Vaccines against COVID-19: everything you need to know about them

Vaccination has saved humanity more than once. One of the most successful examples is vaccination against smallpox, an infectious disease that claimed the lives of over three hundred million people worldwide in the 20th century alone. Almost everyone died in severe pain, and those who remained alive often lost their sight. No cases have been reported since 1967, thanks to the WHO mass smallpox vaccination program.

Today, our planet is struggling with an equally serious disease - COVID-19, which dramatically changed the lives of many people about two years ago. Since the beginning of the pandemic, scientists and doctors around the world have begun developing vaccines that can create immunity, prevent the disease, or significantly reduce the symptoms of its course.

As of December 2020, more than 200 COVID-19 vaccines were in development. A fourth of them have reached clinical trials involving humans, the rest either have not proven their effectiveness in laboratory animals, or are still in the first phase of experiments. Only after confirmation of the effectiveness of the vaccine in laboratory animals, the second and third phases are carried out - clinical trials and the study of the properties, side effects and other important characteristics of the biological product.

Such a large number of developments increases the likelihood of creating an effective and safe vaccine, because no more than 10 anti-COVID-19 drugs reach the finish line. And today, most of them have already been introduced into vaccination protocols around the world.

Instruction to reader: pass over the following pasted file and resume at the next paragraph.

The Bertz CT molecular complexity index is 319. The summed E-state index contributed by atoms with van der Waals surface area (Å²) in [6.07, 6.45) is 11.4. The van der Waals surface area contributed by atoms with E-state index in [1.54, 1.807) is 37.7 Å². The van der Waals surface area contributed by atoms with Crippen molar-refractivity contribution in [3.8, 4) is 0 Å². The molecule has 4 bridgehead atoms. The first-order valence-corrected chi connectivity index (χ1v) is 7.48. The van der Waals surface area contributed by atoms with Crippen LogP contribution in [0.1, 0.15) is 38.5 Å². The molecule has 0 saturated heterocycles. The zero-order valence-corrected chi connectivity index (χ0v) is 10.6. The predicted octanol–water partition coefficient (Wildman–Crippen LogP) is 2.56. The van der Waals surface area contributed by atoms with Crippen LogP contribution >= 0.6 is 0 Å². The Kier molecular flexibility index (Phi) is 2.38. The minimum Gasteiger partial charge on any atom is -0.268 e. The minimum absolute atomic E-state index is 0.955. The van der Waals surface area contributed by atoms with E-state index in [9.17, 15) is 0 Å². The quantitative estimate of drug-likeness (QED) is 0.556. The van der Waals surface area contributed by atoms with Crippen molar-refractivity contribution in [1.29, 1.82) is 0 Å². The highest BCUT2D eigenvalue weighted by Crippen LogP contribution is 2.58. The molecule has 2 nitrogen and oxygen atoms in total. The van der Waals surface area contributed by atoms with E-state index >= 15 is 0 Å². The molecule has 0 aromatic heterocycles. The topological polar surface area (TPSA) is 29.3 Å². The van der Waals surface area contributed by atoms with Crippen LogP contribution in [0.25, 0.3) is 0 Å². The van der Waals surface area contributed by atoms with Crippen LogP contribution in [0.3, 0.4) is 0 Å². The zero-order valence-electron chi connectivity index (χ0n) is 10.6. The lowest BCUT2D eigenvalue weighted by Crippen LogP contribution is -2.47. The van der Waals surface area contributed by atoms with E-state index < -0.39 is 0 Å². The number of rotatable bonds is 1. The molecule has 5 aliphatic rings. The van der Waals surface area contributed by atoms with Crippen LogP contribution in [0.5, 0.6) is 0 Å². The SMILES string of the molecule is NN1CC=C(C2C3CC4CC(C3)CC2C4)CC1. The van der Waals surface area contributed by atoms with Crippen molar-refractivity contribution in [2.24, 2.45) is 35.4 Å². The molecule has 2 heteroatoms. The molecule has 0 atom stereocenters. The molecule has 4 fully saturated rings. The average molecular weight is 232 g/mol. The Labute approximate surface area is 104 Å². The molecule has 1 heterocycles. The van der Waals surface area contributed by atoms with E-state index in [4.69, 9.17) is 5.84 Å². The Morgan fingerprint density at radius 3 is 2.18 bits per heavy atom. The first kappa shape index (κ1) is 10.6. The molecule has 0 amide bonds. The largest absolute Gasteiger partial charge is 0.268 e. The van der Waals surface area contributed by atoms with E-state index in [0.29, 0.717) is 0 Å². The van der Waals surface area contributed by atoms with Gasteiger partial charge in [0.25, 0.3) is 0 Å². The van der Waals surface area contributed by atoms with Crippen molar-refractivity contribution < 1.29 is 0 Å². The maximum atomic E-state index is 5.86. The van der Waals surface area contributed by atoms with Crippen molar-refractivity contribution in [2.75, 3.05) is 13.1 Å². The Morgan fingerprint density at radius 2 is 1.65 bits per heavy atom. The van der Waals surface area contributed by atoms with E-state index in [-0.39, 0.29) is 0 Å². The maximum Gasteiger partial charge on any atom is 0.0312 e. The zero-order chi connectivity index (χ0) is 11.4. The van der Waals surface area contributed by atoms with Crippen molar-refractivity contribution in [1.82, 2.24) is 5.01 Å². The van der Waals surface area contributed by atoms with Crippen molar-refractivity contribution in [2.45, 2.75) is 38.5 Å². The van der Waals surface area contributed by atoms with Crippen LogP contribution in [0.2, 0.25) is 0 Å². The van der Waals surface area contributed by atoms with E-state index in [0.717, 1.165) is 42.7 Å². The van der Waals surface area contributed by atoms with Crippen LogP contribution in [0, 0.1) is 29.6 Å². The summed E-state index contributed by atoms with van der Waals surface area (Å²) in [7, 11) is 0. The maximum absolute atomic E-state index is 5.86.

What types of coronavirus vaccines are there

All means for vaccination, including against COVID-19, can be of several types depending on manufacturing method: inactivated, live attenuated, viral vector, subunit, based on genetic material.

Several approaches have been used in the development of coronavirus vaccines, so patients can choose one of five options to obtain immunity from this disease: CoronaVac, AstraZeneca, Moderna, Pfizer/BioNtech, Sputnik V


Manufactured by the Chinese pharmaceutical company Sinovac in cooperation with the Indonesian corporation Biofarma, as well as the Brazilian testing institute Butantan. According to the approach to manufacturing, the vaccine belongs to the whole-virus inactivated and is created on the basis of pathogenic viruses and bacteria that are inactivated by heat, radiation or chemical treatment. This technology has proven effectiveness, and most importantly, given the non-infectiousness of microorganisms, the vaccine is not capable of causing disease.

This method of making vaccines has been used for decades, therefore it is the most studied and understood. Many doctors say that this is one of the advantages of CoronaVac, because after intramuscular injection, an immune response is quickly developed.

Clinical trials of the vaccine by the manufacturer confirm its effectiveness in 50.38% of patients. Turkish doctors claim that it works in 90% of cases.


The vaccine was developed by the British-Swedish company AstraZeneca together with the University of Oxford. It belongs to the group of viral vector vaccines, because it is made on the basis of a weakened adenovirus that causes a cold in chimpanzee monkeys. Such a virus is completely safe and performs the function of a "transporter" of virus proteins - it is into it that the code for the formation of a pathogen is introduced, when it enters the body, an immune reaction develops.

AstraZeneca's vaccine developers noticed a pattern during their trials: efficacy is dose dependent. With the introduction of two full doses at a certain interval, the vaccination is effective in 90% of patients. If the first time you enter half the dosage, and the second - the full, the effect will be at the level of 62%.